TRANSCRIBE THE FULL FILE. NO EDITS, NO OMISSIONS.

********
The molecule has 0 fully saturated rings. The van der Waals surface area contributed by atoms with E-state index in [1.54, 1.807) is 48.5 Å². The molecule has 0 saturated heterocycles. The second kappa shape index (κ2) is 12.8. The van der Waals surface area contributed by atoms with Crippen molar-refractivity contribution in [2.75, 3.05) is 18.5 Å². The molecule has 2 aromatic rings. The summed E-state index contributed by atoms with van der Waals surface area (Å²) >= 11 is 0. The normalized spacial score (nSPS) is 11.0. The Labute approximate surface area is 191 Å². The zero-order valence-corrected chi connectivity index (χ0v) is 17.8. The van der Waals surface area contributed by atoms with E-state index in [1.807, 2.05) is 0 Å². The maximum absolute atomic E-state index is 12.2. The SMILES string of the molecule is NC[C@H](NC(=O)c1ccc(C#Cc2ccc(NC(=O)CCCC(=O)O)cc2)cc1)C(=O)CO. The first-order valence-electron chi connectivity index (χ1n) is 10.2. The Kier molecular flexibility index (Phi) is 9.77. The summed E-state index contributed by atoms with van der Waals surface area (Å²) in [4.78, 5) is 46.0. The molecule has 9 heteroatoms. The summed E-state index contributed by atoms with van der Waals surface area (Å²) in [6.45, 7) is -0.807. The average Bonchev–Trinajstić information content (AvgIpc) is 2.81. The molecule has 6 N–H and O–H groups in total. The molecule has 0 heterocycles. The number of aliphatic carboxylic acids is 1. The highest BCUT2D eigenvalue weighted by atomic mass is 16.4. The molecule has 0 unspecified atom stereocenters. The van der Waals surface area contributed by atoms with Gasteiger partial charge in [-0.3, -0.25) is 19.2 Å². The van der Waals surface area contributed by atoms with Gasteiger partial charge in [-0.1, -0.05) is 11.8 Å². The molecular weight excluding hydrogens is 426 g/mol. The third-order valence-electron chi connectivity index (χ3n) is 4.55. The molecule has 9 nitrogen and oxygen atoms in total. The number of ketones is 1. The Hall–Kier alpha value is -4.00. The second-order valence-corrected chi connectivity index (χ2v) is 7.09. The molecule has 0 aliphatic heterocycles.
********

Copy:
The molecule has 0 fully saturated rings. The van der Waals surface area contributed by atoms with E-state index in [1.54, 1.807) is 48.5 Å². The molecule has 0 saturated heterocycles. The second kappa shape index (κ2) is 12.8. The van der Waals surface area contributed by atoms with Crippen molar-refractivity contribution in [2.75, 3.05) is 18.5 Å². The molecule has 2 aromatic rings. The summed E-state index contributed by atoms with van der Waals surface area (Å²) >= 11 is 0. The normalized spacial score (nSPS) is 11.0. The Labute approximate surface area is 191 Å². The zero-order valence-corrected chi connectivity index (χ0v) is 17.8. The van der Waals surface area contributed by atoms with E-state index in [1.807, 2.05) is 0 Å². The maximum absolute atomic E-state index is 12.2. The SMILES string of the molecule is NC[C@H](NC(=O)c1ccc(C#Cc2ccc(NC(=O)CCCC(=O)O)cc2)cc1)C(=O)CO. The first-order valence-electron chi connectivity index (χ1n) is 10.2. The Kier molecular flexibility index (Phi) is 9.77. The summed E-state index contributed by atoms with van der Waals surface area (Å²) in [4.78, 5) is 46.0. The molecule has 9 heteroatoms. The summed E-state index contributed by atoms with van der Waals surface area (Å²) in [6.45, 7) is -0.807. The average Bonchev–Trinajstić information content (AvgIpc) is 2.81. The molecule has 6 N–H and O–H groups in total. The molecule has 0 heterocycles. The number of aliphatic carboxylic acids is 1. The highest BCUT2D eigenvalue weighted by atomic mass is 16.4. The molecule has 0 unspecified atom stereocenters. The van der Waals surface area contributed by atoms with Gasteiger partial charge in [-0.3, -0.25) is 19.2 Å². The van der Waals surface area contributed by atoms with Gasteiger partial charge in [-0.1, -0.05) is 11.8 Å². The molecular weight excluding hydrogens is 426 g/mol. The third-order valence-electron chi connectivity index (χ3n) is 4.55. The molecule has 9 nitrogen and oxygen atoms in total. The number of ketones is 1. The Hall–Kier alpha value is -4.00. The second-order valence-corrected chi connectivity index (χ2v) is 7.09. The molecule has 0 aliphatic heterocycles.